About Marines accused of killing Iraqis request denied request to go straight to trial
|August 23rd, 2006||#1|
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Marines accused of killing Iraqis request denied request to go straight to trial info
to trial without preliminary hearings
Media: The Associated Press
Byline: By THOMAS WATKINS
Date: 23 August 2006
SAN DIEGO_The Marine Corps has denied four Marines accused of killing an
Iraqi civilian the option of going straight to trial, a decision that
defense lawyers claimed was a sign that prosecutors do not have a solid
The four are among seven Marines and a sailor accused of kidnapping and
murdering an Iraqi civilian in the town of Hamdania last spring. All could
face the death penalty.
The men had been scheduled for Article 32 hearings, where a commanding
officer determines if there is probable cause to bring a defendant to trial.
But last week they asked to waive their right to the hearings and proceed
straight to trial.
Their attorneys argued the Article 32 hearings would be a "rubber stamp" and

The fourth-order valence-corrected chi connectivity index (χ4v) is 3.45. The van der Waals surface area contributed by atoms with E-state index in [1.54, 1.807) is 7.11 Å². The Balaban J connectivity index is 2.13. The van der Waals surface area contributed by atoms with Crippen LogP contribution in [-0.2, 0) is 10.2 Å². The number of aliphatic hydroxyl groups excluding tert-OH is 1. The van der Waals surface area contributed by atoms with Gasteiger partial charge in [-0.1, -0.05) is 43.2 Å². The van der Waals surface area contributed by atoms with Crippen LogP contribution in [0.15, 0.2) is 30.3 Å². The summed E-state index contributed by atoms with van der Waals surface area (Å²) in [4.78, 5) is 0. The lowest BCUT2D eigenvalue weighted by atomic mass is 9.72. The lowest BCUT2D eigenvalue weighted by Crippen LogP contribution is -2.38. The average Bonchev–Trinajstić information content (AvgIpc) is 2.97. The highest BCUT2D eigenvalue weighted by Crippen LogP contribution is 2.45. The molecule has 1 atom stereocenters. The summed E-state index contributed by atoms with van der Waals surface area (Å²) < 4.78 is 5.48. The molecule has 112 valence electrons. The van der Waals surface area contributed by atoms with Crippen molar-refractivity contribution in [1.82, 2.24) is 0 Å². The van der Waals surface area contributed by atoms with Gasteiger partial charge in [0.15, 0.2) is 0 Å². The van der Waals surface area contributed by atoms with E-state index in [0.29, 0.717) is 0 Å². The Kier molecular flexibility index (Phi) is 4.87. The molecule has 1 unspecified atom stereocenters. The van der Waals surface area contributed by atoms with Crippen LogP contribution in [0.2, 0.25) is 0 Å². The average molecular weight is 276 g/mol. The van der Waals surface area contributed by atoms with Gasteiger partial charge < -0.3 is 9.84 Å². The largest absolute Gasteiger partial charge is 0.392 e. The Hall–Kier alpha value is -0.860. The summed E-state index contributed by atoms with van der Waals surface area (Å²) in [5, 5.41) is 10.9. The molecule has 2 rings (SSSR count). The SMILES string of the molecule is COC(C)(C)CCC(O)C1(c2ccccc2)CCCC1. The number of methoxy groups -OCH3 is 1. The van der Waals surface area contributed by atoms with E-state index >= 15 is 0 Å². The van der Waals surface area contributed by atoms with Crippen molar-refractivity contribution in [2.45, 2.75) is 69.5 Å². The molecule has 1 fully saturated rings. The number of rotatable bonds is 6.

a waste of time and money because all charges would eventually be referred
to courts-martial anyway.
But the Marine Corps said late Tuesday the accused must go to preliminary
hearings. Camp Pendleton spokesman Lt. Col. Sean Gibson said the move was
made "to make a fair and impartial decision on the disposition of these
Some of the attorneys for the men were surprised with the decision.
"They are trying to buy themselves more time to finish an investigation
which was incomplete to begin with," said Joseph Casas, who represents Lance
Cpl. Jerry Shumate.
Attorney Victor Kelly, who represents Cpl. Trent Thomas, called the decision
"profoundly unusual." The two other Marines that hoped to waive their
hearings were Pfc. John Jodka III and Cpl. Marshall Magincalda.
The Marines are among eight service members alleged to have gone into
Hamdania, taken a man from his home, tied him up and shot him without
provocation April 26.
The Article 32 hearings for the eight men could start as soon as Aug 28.